Drinking and Driving Takes its Toll in San Diego
Nearly 500 people were jailed for driving under the influence in San Diego over a 10-day period near the end of 2009. This number is a huge increase since last year's 323 DUI arrests made during the same period, according to statistics taken by the statewide anti-drunk-driving program called AVOID.
It seems drunk driving is out of hand in San Diego, especially around the holidays, and is the cause of many fatal car accidents . Twenty-two people died in traffic accidents over the holiday weekend, including a pedestrian struck by a sport utility vehicle and a motorcyclist riding without a helmet. Eight of the 22 who died were not wearing seatbelts.
Frightening Trends Emerge in Teen Driving
Car crashes in San Diego have been of high concern since before the holidays, however. Eight young people, ages 16 to 20 have died in reckless car crashes since September in San Diego. More recently, a cheerleader from Poway High School and another young man who had just turned 18 both died in separate DUI-related accidents.
The 17-year-old cheerleader texted her friend, "I'm hammered," but proceeded to drive. Within 90 minutes she had lost control of her SUV and rolled over several times. Six hours later, the 18-year-old young man was passenger in a car that hit a tree. The driver of the vehicle was intoxicated, and though he survived, now faces manslaughter and DUI charges.
According to NBC San Diego news, the Sheriff's Department has stepped up enforcement of laws governing teen drivers in order to try to break this trend.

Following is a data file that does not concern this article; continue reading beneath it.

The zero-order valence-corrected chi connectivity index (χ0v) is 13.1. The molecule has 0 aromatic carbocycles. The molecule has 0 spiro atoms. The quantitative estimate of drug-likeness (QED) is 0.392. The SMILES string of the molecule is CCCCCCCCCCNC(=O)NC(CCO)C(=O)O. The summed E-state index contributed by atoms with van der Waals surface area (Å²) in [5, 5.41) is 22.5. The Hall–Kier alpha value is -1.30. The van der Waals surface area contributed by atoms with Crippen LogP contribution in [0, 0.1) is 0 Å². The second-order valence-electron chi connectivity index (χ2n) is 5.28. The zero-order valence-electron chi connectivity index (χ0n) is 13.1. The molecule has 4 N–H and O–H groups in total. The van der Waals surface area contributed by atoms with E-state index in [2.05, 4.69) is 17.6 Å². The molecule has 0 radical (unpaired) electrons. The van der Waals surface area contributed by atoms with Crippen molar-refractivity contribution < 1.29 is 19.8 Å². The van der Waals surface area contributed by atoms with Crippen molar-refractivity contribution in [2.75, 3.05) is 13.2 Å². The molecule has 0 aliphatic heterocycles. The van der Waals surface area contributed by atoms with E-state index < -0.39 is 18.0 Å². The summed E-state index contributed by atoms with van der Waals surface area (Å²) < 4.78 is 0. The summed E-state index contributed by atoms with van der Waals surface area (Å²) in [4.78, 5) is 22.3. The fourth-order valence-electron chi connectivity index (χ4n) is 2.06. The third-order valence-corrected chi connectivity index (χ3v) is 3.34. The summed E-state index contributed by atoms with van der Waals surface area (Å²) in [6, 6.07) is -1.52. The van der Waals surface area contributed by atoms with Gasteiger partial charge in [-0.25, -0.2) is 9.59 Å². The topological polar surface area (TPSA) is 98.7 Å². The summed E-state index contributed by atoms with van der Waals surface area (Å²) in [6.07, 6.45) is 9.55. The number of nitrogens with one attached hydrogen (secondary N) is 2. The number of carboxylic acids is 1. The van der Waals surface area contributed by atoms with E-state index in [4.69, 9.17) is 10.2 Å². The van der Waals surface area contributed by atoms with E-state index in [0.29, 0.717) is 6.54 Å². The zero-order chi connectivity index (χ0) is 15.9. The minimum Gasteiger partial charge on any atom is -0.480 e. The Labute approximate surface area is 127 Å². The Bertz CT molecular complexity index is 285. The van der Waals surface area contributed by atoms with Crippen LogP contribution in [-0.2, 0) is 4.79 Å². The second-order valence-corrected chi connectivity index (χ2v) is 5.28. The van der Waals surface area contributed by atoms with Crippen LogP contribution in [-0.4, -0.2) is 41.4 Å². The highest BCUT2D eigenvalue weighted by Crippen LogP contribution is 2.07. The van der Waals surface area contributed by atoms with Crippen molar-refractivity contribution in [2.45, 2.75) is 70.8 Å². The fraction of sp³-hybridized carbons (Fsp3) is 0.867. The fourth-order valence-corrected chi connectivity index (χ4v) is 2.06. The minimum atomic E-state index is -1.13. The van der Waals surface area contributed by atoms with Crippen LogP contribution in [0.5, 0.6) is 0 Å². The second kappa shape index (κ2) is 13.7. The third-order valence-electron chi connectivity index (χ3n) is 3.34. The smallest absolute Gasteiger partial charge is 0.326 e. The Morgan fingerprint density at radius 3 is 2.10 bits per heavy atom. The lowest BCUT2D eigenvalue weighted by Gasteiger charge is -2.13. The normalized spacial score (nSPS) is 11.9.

A new program entitled "Lose Your License, Lose Your Car, Lose Your Life" has been implemented. Some of its regulations includes increased curfew checks, enforced bans on cell phones while driving, restrictions on who can ride with teen drivers, restricted unsupervised driving hours, and increased enforcement of laws that prevent adults from providing alcohol to minors.
Designated Drivers are Not Enough to Keep the Roads Safe
The need to stop drinking-and-driving amongst youth in San Diego is appropriate and necessary in order to avoid personal injury and death. Unfortunately, older tips like finding a sober "designated" driver seem undependable lately, like in the case of a 30-year-old "designated driver" who caused a fatal accident while driving home from an employee holiday party.
The 30-year-old man had said he would be the sober driver so his passenger could drink safely. After leaving the party, the driver was intoxicated and drove his Infiniti into a Volkswagon at the intersection of Genesee Ave and North Torrey Pines Road. Both cars burst into flames upon impact, killing the driver of the Volkwagon. The driver of the Infiniti was arrested for vehicular manslaughter and his passenger sustained minor injuries.
Law enforcement authorities and San Diego accident attorneys urge the public to help keep streets safe. San Diego residents are advised to call 911 if they see swerving cars and dangerous driving.
For more information about San Diego car accident lawyers, read "The Seven Fatal Mistakes That Can Wreck Your Personal Injury Claim" by California personal injury attorney John Bisnar. The book is free to accident victims -- just go to www.BestAttorneyBooks.com to get a copy sent to you, or you can buy one at www.Amazon.com. Please contact California car accident lawyers by calling 800-561-4887.
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